A History Question – and a prize for the first person to get the answer!

Q. What is the deadly connection between Halifax in Yorkshire, England and the French Revolution?

The first person to get this question correct will win a prize!
I look forward to hearing from you all.

About Jim McNeill

I am a blogger on 'The Social History of the Touraine region of France (37)' and also 'The Colonial History of Pennsylvania and the life & Family of William Penn'. I am a Director of Fresh Ground Group Ltd.
This entry was posted in French Revolution, Off the wall historical stuff. Bookmark the permalink.

8 Responses to A History Question – and a prize for the first person to get the answer!

  1. katzman says:

    Thats nice Jim! I will write a post on my blog about Pressigny flints in Swiss lake dwellings during the next weeks

  2. GaynorB says:

    I think it’s the Halifax gibbet. Dr Joseph Guillotine visited Halifax to ‘see how the deadly deed was done’!

    Sadly Jim, I didn’t know this but asked my friend Google …

    • Jim McNeill says:

      Well done, Gaynor – you win a prize. It’s quite an extraordinary connection, don’t you think? Now for a prize You can choose a bottle of Touraine wine or a copy of my booklet on the family of William Penn. I’ll get it to you when next we’re in France at the same time!

      • GaynorB says:

        Thanks Jim, although I feel a bit of a fraud winning something with the help of Google!!
        Either would be gratefully received and we’d be delighted to welcome you and Sandra to Le Pre Vert. Our next visit is a couple of weeks at the beginning of April so hopefully our paths will cross.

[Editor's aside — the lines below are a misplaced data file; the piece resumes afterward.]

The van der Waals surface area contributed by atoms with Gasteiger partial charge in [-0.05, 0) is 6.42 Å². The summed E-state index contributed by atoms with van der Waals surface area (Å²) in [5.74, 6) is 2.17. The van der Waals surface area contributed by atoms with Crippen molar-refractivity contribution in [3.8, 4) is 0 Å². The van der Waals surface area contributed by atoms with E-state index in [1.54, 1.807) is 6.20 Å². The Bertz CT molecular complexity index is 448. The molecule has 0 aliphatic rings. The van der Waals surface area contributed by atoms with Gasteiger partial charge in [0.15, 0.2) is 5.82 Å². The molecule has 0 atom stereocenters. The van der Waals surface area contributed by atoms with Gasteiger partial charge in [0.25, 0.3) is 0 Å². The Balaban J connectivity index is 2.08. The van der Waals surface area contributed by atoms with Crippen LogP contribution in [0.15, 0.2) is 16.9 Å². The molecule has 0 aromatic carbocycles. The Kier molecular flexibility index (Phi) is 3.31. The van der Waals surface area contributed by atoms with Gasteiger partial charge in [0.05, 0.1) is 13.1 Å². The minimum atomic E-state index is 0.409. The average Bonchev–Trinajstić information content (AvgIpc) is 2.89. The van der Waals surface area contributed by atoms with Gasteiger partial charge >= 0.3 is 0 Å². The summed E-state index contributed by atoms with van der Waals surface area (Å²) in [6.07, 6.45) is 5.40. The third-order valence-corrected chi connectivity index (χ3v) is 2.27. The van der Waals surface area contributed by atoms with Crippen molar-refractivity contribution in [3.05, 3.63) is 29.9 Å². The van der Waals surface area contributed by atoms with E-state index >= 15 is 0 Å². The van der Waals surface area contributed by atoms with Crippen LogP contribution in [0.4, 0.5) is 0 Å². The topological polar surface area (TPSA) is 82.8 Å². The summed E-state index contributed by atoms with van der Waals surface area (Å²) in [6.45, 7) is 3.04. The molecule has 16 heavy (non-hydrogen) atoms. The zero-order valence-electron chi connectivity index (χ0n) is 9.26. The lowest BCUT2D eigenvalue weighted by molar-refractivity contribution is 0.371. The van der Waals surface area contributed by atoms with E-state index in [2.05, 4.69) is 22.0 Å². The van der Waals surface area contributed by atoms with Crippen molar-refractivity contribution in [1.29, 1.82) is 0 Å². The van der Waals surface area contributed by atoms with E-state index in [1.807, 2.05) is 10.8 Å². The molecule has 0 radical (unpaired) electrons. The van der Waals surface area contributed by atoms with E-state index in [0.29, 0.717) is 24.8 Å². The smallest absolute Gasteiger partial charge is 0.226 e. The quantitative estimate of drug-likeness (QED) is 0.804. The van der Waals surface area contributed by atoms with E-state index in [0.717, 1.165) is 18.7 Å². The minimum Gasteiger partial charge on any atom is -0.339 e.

Best wishes,

  3. The Halifax Gibbet was a guillotine used for public execution. The earliest reference to this was in 1280 and use continued through to the 17th century, long after the practice had been discontinued in the rest of the country.
    Dr Joseph Guillotine visited Halifax in his search for a means of execution during the French Revolution.and was inspired my this device….

    The gibbet was raised upon a stone platform and was reached by a flight of steps. The gibbet was a wooden structure with a heavy lead blade attached at the top. This was never sharpened, as the weight itself was enough to decapitate a person’s head.

    • Jim McNeill says:

      Well done, Jean. I like the detail you’ve included and also the use of the correct name for the Halifax Gibbet. I think it unlikely, though, that Dr. Guillotine would have visited Halifax as its Gibbet had ceased functioning since 1650 when Oliver Cromwell forbade its use, also, Dr G would probably have been arrested as an ant-Royalist Republican.
      The use of decapitation in England as a means of exicution was not itself particular to Halifax. It must have been an especially fearful form of death as popular Christian beleif was that one’s body had this be in one piece so that it could be resurrected on Judgement Day.
      So, to your prize, if you let me have your e-address I’ll send you a scan of the Journal Offprint I’ve just bought on, The Worked Flints of Pressigny Le Grand, by John Evans, Archaeolgia Volume 40, 1867.

  4. BARRAULT says:


    • Jim McNeill says:

      Pardonnez-moi, mais votre réponse, bien qu’excellente, n’est pas correct.
      La réponse est que Halifax avait une guillotine ~ même si elle n’a pas été utilisé depuis 1650.
      Je vais toujours de penser à un prix pour vous et pour vous la donner bientôt, j’espère, quand nous sommes à côté de Le Chatellier.
      Notre amour à toute votre famille,
      Jim & Sandra

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